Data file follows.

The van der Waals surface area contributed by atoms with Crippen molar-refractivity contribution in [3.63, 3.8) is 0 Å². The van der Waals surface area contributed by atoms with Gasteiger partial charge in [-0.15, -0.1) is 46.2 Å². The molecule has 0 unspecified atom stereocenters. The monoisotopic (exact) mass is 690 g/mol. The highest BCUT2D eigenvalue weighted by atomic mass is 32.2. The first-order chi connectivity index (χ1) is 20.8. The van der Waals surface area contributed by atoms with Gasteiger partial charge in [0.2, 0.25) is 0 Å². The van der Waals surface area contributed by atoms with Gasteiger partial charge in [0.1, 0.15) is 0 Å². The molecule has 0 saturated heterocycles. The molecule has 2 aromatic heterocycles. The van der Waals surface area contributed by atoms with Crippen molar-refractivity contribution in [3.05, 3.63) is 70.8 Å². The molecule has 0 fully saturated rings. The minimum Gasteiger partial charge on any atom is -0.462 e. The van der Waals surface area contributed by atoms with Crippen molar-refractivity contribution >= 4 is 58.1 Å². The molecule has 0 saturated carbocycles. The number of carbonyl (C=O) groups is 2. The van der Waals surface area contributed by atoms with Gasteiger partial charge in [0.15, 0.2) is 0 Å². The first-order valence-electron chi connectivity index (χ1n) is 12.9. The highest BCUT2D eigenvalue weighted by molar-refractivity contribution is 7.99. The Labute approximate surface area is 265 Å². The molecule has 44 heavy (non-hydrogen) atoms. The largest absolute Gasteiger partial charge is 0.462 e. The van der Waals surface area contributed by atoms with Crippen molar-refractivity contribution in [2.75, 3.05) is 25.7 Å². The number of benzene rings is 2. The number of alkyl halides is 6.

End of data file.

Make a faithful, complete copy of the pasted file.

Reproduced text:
The van der Waals surface area contributed by atoms with Crippen molar-refractivity contribution in [3.63, 3.8) is 0 Å². The van der Waals surface area contributed by atoms with Gasteiger partial charge in [-0.15, -0.1) is 46.2 Å². The molecule has 0 unspecified atom stereocenters. The monoisotopic (exact) mass is 690 g/mol. The highest BCUT2D eigenvalue weighted by atomic mass is 32.2. The first-order chi connectivity index (χ1) is 20.8. The van der Waals surface area contributed by atoms with Gasteiger partial charge in [0.2, 0.25) is 0 Å². The van der Waals surface area contributed by atoms with Gasteiger partial charge in [0.1, 0.15) is 0 Å². The molecule has 0 saturated heterocycles. The molecule has 2 aromatic heterocycles. The van der Waals surface area contributed by atoms with Crippen molar-refractivity contribution in [3.05, 3.63) is 70.8 Å². The molecule has 0 fully saturated rings. The minimum Gasteiger partial charge on any atom is -0.462 e. The van der Waals surface area contributed by atoms with Crippen molar-refractivity contribution >= 4 is 58.1 Å². The molecule has 0 saturated carbocycles. The number of carbonyl (C=O) groups is 2. The van der Waals surface area contributed by atoms with Gasteiger partial charge in [0.15, 0.2) is 0 Å². The first-order valence-electron chi connectivity index (χ1n) is 12.9. The highest BCUT2D eigenvalue weighted by molar-refractivity contribution is 7.99. The Labute approximate surface area is 265 Å². The molecule has 44 heavy (non-hydrogen) atoms. The largest absolute Gasteiger partial charge is 0.462 e. The van der Waals surface area contributed by atoms with Crippen molar-refractivity contribution in [2.75, 3.05) is 25.7 Å². The number of benzene rings is 2. The number of alkyl halides is 6.